$10,000 could feed a lot of homeless people. It could help provide support for underfunded police departments. It could go towards helping veterans combat post traumatic stress.
Instead, it went to a painting showing the police as Nazis and President Trump groping a woman.
Here’s the deal.
The painting was made by Anishinaable artist Jim Denomie. It’s meant to depict the 2016 protests over the Dakota Access oil pipeline in North Dakota.
In the painting, Native American protestors are seen holding peaceful signs on one side of a fiery river.
On the other side are police with “attack dogs” (as described by local media), military vehicles and a water cannon.
One of the vehicles displays a swastika. In the meantime, KKK members are standing behind the police and a caricature of President Donald is seen groping a woman.
Here’s why so many people are ripping mad. That piece of “art” was paid for by taxpayers.
In 2018, the artist was given a $10,000 grant from the Minnesota State Arts Board to fund the work. It’s now proudly on display at the Bockley Gallery in Minneapolis after a run at Mankato State University.
Republican State Representative Josh Heintzeman called it “repulsive” and said the Arts Board should not fund projects like this.
“People create all kinds of things all the time that are highly controversial, but when it comes to taxpayer money, that’s a different question,” Heintzeman said in an interview. “The taxpayer, should they be on the hook for this?”
Here’s a shocker. The Executive Director for the Arts Board, Sue Gens, disagreed.
“Our goal really is to try to provide broad opportunities for funding, so that maybe every Minnesotan can find something that speaks to them,” Gens said.
Where’d the money come from? Two separate sources: $5,625 from the National Endowment for the Arts and $4,375 from the state’s general fund, Gens said. According to Gens, the project did not receive any funding directly from state sales tax under Minnesota’s legacy amendment that voters approved in 2008.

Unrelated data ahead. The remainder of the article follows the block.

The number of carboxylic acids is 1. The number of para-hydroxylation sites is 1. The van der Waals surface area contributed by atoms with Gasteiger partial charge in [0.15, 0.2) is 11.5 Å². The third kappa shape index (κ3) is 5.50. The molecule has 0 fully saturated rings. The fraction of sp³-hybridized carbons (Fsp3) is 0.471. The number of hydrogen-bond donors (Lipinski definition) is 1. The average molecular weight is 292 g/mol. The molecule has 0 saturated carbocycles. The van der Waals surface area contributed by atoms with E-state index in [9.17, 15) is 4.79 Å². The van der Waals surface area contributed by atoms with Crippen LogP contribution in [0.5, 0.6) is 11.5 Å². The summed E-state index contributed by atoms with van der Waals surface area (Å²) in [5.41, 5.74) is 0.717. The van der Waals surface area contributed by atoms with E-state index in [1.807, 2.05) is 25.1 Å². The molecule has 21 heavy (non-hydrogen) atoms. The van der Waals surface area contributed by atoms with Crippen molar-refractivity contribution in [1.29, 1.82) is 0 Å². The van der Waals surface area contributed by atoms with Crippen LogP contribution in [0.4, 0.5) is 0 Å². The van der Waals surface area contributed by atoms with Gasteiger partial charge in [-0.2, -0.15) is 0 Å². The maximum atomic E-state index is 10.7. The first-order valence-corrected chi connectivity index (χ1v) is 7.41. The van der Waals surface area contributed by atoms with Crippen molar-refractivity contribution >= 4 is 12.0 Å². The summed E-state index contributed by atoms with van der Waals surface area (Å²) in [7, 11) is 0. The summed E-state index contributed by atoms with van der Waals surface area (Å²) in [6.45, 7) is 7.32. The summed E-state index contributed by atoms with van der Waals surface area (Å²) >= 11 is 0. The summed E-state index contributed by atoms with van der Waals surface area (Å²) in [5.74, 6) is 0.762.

Here’s how the process works. Each year, some 4,500 applicants put in submissions to the Arts Board for grants. An average of 2,200 get funded, based on criteria such as how an audience will engage with the art and if the project and timeline are realistic.
“We’re really proud of the fact that we’re asking Minnesotans how they would like their arts dollars to be invested,” Gens said.
On his application, Denomie asked for $10,000 – the maximum amount available under the state’s Artist Initiative grant. He got it.
Denomie told local media he saw the Standing Rock protests as “history in the making,” and compared them to the Wounded Knee Massacre in 1890, during which U.S. soldiers killed as many as 300 Native Americans in South Dakota.
As far as using a swastika and Klansmen?
“I used these symbols to bring to mind incidents when police have used racial profiling or deadly force against unarmed people of color. It felt to me that maybe some of this behavior was present during events at Standing Rock,” Denomie said.
Heintzeman said the local sheriff thought the artwork was offensive to police. He said he’s not calling for the state to censor art, but would prefer seeing state dollars go to positive work.
“There’s lots of opportunities for these dollars to be used. We’re turning away lots of projects,” he said. “I’m guessing there was probably a pretty good direction we could’ve gone with this particular $10,000 appropriation.”
Gens said the Arts Board doesn’t ask grant applicants about their political ideology.
“When you think about all the different viewpoints and all the different perspectives there are in Minnesota, for a state agency to pick some of those viewpoints and say, it’s all right to have art that reflects these viewpoints but not these, I think would really create a problem,” she said.
The artist of course believes the state should continue funding art that criticizes the government because it’s part of the democratic process.
“I invent creative ways to express this information in hopes that people will stop and think about that history and those events,” he said.
Just a couple of weeks ago, debate raged over a handmade, Thin Blue Line Flag that was hung in an Officer Down Memorial Tunnel in Connecticut. Democrats demanded it be removed. The tribute to fallen officers had been made by a fellow police officer.
Apparently THAT was offensive. But a tax-payer funded painting portraying police as Nazis? That’s apparently ok.